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History of reading: An introduction to reading in the past

Description

This free course consists of a series of essays drawn from material contained in the Reading Experience Database that illustrate different aspects of reading in Britain during the period from 1450 to 1945. These essays are designed for you as the reader to dip in and dip out allowing you to pick which essays best suits your purpose.

Subjects

Literature and Creative Writing | Jane Austen | Charles Dickens

License

Except for third party materials and otherwise stated in the acknowledgement section (see our terms and conditions http://www.open.ac.uk/conditions) this content is made available under a Creative Commons Attribution-NonCommercial-ShareAlike 4.0 Licence. - http://creativecommons.org/licenses/by-nc-sa/4.0 Except for third party materials and otherwise stated in the acknowledgement section (see our terms and conditions http://www.open.ac.uk/conditions) this content is made available under a Creative Commons Attribution-NonCommercial-ShareAlike 4.0 Licence. - http://creativecommons.org/licenses/by-nc-sa/4.0

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21L.003 Reading Fiction (MIT)

Description

This course offers students ways to become more engaged and curious readers for life. By learning the language of selected short stories and novels, students learn the language of literary description. There will be a strong emphasis on class discussion and writing. Readings will include fiction by O'Conner, Joyce, Tolstoy, Mann, Shelley, and Baldwin.

Subjects

Fiction | Writing | Austen | Dickens | Conrad | Woolfe | Charters | literature | novel | narrative | verbal text | culture

License

Content within individual OCW courses is (c) by the individual authors unless otherwise noted. MIT OpenCourseWare materials are licensed by the Massachusetts Institute of Technology under a Creative Commons License (Attribution-NonCommercial-ShareAlike). For further information see https://ocw.mit.edu/terms/index.htm

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21L.471 Major English Novels (MIT)

Description

This course studies several important examples of the genre that between the early 18th century and the end of the 20th has come to seem the definitive literary form for representing and coming to terms with modernity. Syllabi vary, but the class usually attempts to convey a sense of the form's development over the past few centuries. Among topics likely to be considered are: developments in narrative technique, the novel's relation to history, national versus linguistic definitions of an "English" novel, social criticism in the novel, realism versus "romance," the novel's construction of subjectivities. Writers studied have included Daniel Defoe, Henry Fielding, Samuel Richardson, Lawrence Sterne, Mary Shelley, Jane Austen, Walter Scott, Emily and Charlotte Brontë, Charles Dic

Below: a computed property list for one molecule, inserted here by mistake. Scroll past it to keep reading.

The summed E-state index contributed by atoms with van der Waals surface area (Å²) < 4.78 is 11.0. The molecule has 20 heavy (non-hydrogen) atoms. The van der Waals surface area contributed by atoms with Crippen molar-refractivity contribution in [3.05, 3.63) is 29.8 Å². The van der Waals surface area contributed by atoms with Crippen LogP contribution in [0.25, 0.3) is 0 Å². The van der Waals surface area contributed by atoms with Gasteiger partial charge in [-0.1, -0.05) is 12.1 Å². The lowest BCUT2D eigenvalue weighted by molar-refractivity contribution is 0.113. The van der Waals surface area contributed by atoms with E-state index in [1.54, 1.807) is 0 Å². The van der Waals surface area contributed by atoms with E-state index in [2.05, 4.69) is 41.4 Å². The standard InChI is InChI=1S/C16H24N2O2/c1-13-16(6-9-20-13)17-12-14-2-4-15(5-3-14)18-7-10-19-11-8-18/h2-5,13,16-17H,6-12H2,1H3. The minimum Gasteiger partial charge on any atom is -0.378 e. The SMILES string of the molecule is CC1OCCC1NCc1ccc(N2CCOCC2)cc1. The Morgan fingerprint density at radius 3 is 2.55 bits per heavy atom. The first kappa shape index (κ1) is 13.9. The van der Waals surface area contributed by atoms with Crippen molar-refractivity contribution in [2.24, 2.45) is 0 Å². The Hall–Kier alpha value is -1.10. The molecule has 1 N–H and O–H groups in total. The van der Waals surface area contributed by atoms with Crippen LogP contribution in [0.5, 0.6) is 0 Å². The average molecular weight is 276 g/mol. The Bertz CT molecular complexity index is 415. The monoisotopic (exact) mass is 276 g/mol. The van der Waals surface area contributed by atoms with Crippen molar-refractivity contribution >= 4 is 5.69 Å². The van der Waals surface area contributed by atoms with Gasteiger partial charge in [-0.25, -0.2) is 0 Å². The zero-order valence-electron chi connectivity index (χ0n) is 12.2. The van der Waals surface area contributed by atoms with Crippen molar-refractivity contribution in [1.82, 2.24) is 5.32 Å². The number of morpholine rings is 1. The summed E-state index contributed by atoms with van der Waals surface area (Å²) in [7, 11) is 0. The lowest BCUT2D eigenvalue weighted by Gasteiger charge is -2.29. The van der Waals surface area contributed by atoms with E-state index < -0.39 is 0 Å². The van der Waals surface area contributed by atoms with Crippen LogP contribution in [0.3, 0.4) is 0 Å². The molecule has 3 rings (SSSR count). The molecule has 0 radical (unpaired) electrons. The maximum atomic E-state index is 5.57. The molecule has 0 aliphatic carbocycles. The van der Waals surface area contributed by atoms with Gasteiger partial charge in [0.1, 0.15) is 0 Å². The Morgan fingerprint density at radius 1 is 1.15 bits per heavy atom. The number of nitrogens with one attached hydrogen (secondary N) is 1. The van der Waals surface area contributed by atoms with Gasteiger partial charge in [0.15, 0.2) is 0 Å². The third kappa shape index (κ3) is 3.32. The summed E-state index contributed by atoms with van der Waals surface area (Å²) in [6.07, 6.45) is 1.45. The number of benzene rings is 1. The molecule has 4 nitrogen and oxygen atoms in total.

Subjects

English literature | Novel | 18th century | 19th century | 20th century | Eighteenth | Nineteenth | Twentieth | Modernity | Narrative | Social criticism | Realism | Romance | Romantic | Subjectivity | Jane Austen | Emily Bront? | Charles Dickens | George Eliot | James Joyce | Salman Rushdie | eighteenth century | nineteenth century | twentieth century

License

Content within individual OCW courses is (c) by the individual authors unless otherwise noted. MIT OpenCourseWare materials are licensed by the Massachusetts Institute of Technology under a Creative Commons License (Attribution-NonCommercial-ShareAlike). For further information see https://ocw.mit.edu/terms/index.htm

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21L.421 Comedy (MIT)

Description

This course looks at comedy in drama, novels, and films from Classical Greece to the twentieth century. Focusing on examples from Aristophanes, Shakespeare, Cervantes, Molire, Wilde, Chaplin, and Billy Wilder, along with theoretical contexts, the class examines comedy as a transgressive mode with revolutionary social and political implications. This is a Communications Intensive (CI) class with emphasis on discussion, and frequent, short essays.

Subjects

humor | drama | narrative | genre | literary history | irony | comic | slapstick | satire | wit | trickster | allegory | transgression | social commentary | political commentary | William Shakespeare | Aristophanes | Moliere | Aphra Behn | Jane Austen | Mark Twain | Oscar Wilde | Italo Calvino | Alison Bechdel

License

Content within individual OCW courses is (c) by the individual authors unless otherwise noted. MIT OpenCourseWare materials are licensed by the Massachusetts Institute of Technology under a Creative Commons License (Attribution-NonCommercial-ShareAlike). For further information see https://ocw.mit.edu/terms/index.htm

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ES.SP.260 Women's Novels: A Weekly Book Club (MIT)

Description